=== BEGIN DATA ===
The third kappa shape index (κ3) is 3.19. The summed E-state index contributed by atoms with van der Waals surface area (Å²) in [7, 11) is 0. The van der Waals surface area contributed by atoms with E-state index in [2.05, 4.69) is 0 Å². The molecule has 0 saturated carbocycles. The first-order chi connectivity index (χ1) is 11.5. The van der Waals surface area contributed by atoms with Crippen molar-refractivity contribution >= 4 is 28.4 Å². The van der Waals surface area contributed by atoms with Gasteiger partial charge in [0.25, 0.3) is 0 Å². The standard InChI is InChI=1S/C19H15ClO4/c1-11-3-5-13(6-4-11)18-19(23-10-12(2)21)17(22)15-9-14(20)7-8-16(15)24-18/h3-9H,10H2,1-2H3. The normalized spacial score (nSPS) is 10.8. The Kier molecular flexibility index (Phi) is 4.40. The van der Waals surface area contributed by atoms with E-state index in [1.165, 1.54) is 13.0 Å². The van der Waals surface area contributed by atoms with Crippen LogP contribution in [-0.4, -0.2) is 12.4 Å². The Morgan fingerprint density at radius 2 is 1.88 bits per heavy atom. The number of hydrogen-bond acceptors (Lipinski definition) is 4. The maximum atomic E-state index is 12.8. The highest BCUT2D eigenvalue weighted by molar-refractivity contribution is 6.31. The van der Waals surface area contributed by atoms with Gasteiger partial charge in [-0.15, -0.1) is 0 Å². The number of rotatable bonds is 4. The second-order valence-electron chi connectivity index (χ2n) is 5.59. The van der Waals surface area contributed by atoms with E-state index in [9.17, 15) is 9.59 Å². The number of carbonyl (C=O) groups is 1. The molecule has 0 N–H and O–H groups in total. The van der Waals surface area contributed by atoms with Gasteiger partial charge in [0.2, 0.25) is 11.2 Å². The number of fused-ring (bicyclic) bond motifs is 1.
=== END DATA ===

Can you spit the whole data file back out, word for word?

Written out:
The third kappa shape index (κ3) is 3.19. The summed E-state index contributed by atoms with van der Waals surface area (Å²) in [7, 11) is 0. The van der Waals surface area contributed by atoms with E-state index in [2.05, 4.69) is 0 Å². The molecule has 0 saturated carbocycles. The first-order chi connectivity index (χ1) is 11.5. The van der Waals surface area contributed by atoms with Crippen molar-refractivity contribution >= 4 is 28.4 Å². The van der Waals surface area contributed by atoms with Gasteiger partial charge in [0.25, 0.3) is 0 Å². The standard InChI is InChI=1S/C19H15ClO4/c1-11-3-5-13(6-4-11)18-19(23-10-12(2)21)17(22)15-9-14(20)7-8-16(15)24-18/h3-9H,10H2,1-2H3. The normalized spacial score (nSPS) is 10.8. The Kier molecular flexibility index (Phi) is 4.40. The van der Waals surface area contributed by atoms with E-state index in [1.165, 1.54) is 13.0 Å². The van der Waals surface area contributed by atoms with Crippen LogP contribution in [-0.4, -0.2) is 12.4 Å². The Morgan fingerprint density at radius 2 is 1.88 bits per heavy atom. The number of hydrogen-bond acceptors (Lipinski definition) is 4. The maximum atomic E-state index is 12.8. The highest BCUT2D eigenvalue weighted by molar-refractivity contribution is 6.31. The van der Waals surface area contributed by atoms with Gasteiger partial charge in [-0.15, -0.1) is 0 Å². The number of rotatable bonds is 4. The second-order valence-electron chi connectivity index (χ2n) is 5.59. The van der Waals surface area contributed by atoms with E-state index in [9.17, 15) is 9.59 Å². The number of carbonyl (C=O) groups is 1. The molecule has 0 N–H and O–H groups in total. The van der Waals surface area contributed by atoms with Gasteiger partial charge in [0.2, 0.25) is 11.2 Å². The number of fused-ring (bicyclic) bond motifs is 1.